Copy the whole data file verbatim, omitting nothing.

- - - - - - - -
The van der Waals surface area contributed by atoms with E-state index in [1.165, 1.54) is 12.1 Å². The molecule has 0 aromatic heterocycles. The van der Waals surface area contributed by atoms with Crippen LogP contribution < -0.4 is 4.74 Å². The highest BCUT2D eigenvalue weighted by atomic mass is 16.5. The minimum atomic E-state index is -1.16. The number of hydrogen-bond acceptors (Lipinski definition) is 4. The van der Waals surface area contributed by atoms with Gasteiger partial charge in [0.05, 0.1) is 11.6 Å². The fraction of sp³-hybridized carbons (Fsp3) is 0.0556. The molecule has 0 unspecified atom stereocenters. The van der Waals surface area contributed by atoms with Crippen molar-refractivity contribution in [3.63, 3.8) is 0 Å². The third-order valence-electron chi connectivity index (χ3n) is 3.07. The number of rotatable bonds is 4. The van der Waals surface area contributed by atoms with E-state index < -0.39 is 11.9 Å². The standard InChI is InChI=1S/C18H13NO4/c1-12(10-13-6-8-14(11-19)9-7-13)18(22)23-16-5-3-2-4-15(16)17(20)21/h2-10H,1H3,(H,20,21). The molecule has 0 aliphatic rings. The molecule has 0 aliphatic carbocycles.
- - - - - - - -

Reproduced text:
The van der Waals surface area contributed by atoms with E-state index in [1.165, 1.54) is 12.1 Å². The molecule has 0 aromatic heterocycles. The van der Waals surface area contributed by atoms with Crippen LogP contribution < -0.4 is 4.74 Å². The highest BCUT2D eigenvalue weighted by atomic mass is 16.5. The minimum atomic E-state index is -1.16. The number of hydrogen-bond acceptors (Lipinski definition) is 4. The van der Waals surface area contributed by atoms with Gasteiger partial charge in [0.05, 0.1) is 11.6 Å². The fraction of sp³-hybridized carbons (Fsp3) is 0.0556. The molecule has 0 unspecified atom stereocenters. The van der Waals surface area contributed by atoms with Crippen molar-refractivity contribution in [3.63, 3.8) is 0 Å². The third-order valence-electron chi connectivity index (χ3n) is 3.07. The number of rotatable bonds is 4. The van der Waals surface area contributed by atoms with E-state index < -0.39 is 11.9 Å². The standard InChI is InChI=1S/C18H13NO4/c1-12(10-13-6-8-14(11-19)9-7-13)18(22)23-16-5-3-2-4-15(16)17(20)21/h2-10H,1H3,(H,20,21). The molecule has 0 aliphatic rings. The molecule has 0 aliphatic carbocycles.